In this setting, the power of cold atom experiments is evident: simple rotations about either or just before TOF transform the or observable into . Sau et al.  noted that a band insulator – or any state where each momentum state in the lowest band is occupied with equal probability – allows the full magnetization vector to be obtained with just three measurements. Thus, the Chern number can be obtained directly by integrating experimental data .
Figure 2a depicts simulated spin-resolved momentum distributions including realistic technical noise, and Fig. 2b shows the resulting three components of . From the three magnetization components, the Chern number can be directly computed by applying a discretized version of Eq. (1), leading to the Chern numbers displayed in Fig. 2c at zero temperature and in Fig. 2d at . In both cases, the topological phase diagram displayed in Fig. 1d is clearly reproduced.
In many cases, the flatness of the band structure matters; for example, fractional quantum Hall effects (FQHEs) require that the band width be small compared to the typical interaction strength. As Yang et al.  show, it is possible to produce arbitrarily flat bands (also with arbitrary Chern number) by systematically including long-range (spin-dependent) hopping terms into the Hamiltonian. To understand this, again consider from Eq. (2) with , giving
Using the normalized vector , a new coupling gives rise to flat bands, gapped by Ω0 and with unchanged. This can be approximated order-by-order in powers α, giving spin-dependent hopping of arbitrary range. This type of engineering is in principle elegant, but even next-nearest-neighbor tunneling is difficult to engineer at will.
Flux lattices, as invented by Cooper and Dalibard , provide a direct pathway for engineering topological band structures (also see earlier work  invoking the same concept using magnetic coupling). While the systematic band-flattening procedure of Ref.  cannot be applied without additional lasers, the large number of parameters in flux-lattice configurations  in principle allow for the formation of nearly perfectly flat bands [31, 32] without additional experimental complexity. These conceptually simple lattice structures require as few as four laser fields, Raman-coupling together different internal atomic states.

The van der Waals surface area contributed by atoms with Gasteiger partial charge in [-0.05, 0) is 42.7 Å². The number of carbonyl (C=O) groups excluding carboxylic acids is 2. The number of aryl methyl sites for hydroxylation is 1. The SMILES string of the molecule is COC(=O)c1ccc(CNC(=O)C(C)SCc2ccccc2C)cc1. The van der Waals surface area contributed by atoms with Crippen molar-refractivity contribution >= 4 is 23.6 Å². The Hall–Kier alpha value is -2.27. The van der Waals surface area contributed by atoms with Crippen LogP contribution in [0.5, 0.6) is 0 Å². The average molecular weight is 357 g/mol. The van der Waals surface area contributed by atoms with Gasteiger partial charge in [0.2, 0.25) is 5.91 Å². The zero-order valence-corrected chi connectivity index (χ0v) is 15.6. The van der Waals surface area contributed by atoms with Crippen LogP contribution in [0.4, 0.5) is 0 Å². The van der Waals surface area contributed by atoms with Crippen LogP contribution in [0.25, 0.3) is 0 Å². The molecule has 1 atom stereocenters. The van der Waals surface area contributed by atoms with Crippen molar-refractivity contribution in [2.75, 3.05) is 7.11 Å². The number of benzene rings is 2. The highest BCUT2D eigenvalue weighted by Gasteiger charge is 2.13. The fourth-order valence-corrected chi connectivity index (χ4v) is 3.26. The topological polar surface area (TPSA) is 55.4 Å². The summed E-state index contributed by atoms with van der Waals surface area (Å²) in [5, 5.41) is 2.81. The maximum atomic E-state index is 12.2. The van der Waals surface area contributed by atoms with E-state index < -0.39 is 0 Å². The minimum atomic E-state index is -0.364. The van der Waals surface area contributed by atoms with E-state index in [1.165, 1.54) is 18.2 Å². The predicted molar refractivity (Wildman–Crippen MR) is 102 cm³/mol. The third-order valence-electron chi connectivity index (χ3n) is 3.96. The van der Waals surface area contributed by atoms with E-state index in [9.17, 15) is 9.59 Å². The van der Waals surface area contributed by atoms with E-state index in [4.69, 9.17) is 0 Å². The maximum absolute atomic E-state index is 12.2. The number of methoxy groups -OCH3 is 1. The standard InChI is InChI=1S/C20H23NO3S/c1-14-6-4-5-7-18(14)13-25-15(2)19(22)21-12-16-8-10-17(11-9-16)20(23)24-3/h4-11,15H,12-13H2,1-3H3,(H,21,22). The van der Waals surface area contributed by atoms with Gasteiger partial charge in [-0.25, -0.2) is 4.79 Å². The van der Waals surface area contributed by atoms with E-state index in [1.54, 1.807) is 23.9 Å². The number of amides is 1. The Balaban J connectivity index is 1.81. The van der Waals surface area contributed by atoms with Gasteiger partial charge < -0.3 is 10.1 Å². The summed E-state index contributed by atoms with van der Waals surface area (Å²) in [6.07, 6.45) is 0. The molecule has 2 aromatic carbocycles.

4 Edge states
The Chern number of the nth band is a non-local measure of the eigenstate topology within that band. A remarkable result by Thouless, Kohmoto, Nightingale, and den Nijs  – the celebrated TKNN formula – showed that the Hall conductivity of a Chern insulator is given by
the sum of the Chern numbers of all bands below the Fermi energy. This simple observation connects topology inside a gapped insulator to the properties of its edge states, and explains the quantized Hall conductivity in both the IQHE  and the FQHE . In addition to the direct measurement of topological indices discussed above, cold atom systems allow for measurement of edge state transport . Here I illustrate the sharp contrast between edge and transport that can be observed in cold atom systems, by focusing on the type of artificial gauge fields already realized in the laboratory .
Many of the initial proposals for creating artificial gauge fields without optical lattices [37-39] – as realized at NIST/JQI  – create a synthetic magnetic field in a region of space bounded in one direction, here . With these experimental techniques, the unavoidable inhomogeneity makes a direct connection to topological invariants difficult. As I show below, these systems, with their natural boundaries, can be bulk insulators with chiral edge states, allowing a direct application of the TKNN formula.